"There's nothing wrong with that business model," Shaw said. "CFP Board is business-model neutral. That means you can work in any business model you want. You can sell only insurance. You can sell only brokerage products. You can work for a firm that provides nothing but financial planning services. It doesn't matter what business model you're in, but if you are in a business model that limits you with regard to the kinds of services or products that you can offer, that has to be disclosed to the client so the client can make an informed decision."

The same goes for planners who work under incentive programs that reward the sales of certain products.

Likewise, CFP professionals are required to provide clients with details about how they are compensated (such as commission, fixed fees, bonuses or salaries) and a full rundown of the costs of the financial products they are recommending, bringing to light expenses that a client might not otherwise ascertain, such as 12b-1 fees or surrender charges associated with an insurance policy.

"All of these disclosures are for the purpose of helping the client to make an informed decision, a fully informed decision so that client knows what they're buying," Shaw said.

The CFP Board launches investigations into questions of planners' misconduct as a result of information disclosed by the planners themselves or discovered by the board's staff, or in response to a complaint filed by a client or another party. Shaw said that about three-quarters of the investigations the board conduct originate from planners' self-disclosure, commonly on a declarations page the board collects when certificants apply to renew their credentials, with the remainder evenly split between staff discovery and third-party grievances.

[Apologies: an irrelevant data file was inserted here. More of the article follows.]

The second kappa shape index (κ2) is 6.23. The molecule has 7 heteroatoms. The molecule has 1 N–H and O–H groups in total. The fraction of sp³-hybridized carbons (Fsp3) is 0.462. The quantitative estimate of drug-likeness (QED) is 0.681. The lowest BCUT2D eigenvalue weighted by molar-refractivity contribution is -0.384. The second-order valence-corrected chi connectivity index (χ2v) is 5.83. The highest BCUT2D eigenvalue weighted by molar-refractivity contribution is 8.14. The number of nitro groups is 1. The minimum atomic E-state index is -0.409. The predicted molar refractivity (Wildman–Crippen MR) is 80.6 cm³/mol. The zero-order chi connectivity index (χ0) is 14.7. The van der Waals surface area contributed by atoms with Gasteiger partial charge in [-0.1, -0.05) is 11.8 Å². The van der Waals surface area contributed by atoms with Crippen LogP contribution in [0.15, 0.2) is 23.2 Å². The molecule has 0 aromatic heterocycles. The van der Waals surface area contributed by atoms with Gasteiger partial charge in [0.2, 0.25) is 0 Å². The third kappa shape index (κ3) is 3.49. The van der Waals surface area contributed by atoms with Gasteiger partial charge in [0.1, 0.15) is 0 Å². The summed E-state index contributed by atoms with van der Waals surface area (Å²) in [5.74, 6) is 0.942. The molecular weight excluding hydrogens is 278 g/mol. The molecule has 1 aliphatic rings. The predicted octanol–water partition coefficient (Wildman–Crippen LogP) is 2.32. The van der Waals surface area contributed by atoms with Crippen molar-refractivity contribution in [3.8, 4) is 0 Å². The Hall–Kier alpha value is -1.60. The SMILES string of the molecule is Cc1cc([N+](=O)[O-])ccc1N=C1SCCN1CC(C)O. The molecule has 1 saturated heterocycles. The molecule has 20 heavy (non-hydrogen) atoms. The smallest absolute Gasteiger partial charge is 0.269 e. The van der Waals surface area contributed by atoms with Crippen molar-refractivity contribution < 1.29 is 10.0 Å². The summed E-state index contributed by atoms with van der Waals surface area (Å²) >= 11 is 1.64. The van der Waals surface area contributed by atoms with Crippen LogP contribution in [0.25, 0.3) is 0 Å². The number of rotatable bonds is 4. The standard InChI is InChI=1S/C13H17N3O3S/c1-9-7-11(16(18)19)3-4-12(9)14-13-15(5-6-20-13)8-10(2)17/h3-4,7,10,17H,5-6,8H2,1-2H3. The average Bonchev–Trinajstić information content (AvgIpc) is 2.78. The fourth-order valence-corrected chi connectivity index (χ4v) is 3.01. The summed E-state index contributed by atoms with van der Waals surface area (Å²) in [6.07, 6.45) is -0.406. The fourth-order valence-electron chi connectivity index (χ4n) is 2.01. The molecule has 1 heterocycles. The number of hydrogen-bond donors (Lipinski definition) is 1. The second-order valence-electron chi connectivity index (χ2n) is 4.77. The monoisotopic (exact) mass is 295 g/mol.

As a matter of procedure, an investigation begins with the assignment of the case to one of the CFP Board's seven full-time analysts, who promptly send a letter to the planner in question detailing the allegations. The planner has 30 days to respond to the charges, at which point the case could be dismissed outright, or, in the event the analyst finds evidence indicating probable cause of a rule violation, the board would issue a formal complaint and the case would head to a hearing.

At that point, the CFP Board would turn the case over to the Disciplinary and Ethics Commission, or DEC, an independent body comprised of nine members who serve terms of four years. At present, the DEC consists of seven certified financial planners and two so-called public members, who both happen to be attorneys. Under the CFP Board's rules, the DEC can include as many as three public members from outside the industry.

The DEC meets three times a year in Washington to hear cases about alleged improprieties. At the hour-long hearings, the planner, who can bring counsel, is given 20 minutes to make his case, followed by an equal amount of time for the presentation of evidence by the CFP Board's attorney. The remaining 20 minutes are reserved for questions from the three members of the DEC empaneled to hear the case.

Over the course of two days, the DEC commissioners will meet as a cohort four times to make a final judgment on each case in what is known as a ratification meeting. At those sessions, the chairmen of each panel will make recommendations about adjudicating the cases that they heard, and all nine commissioners will vote.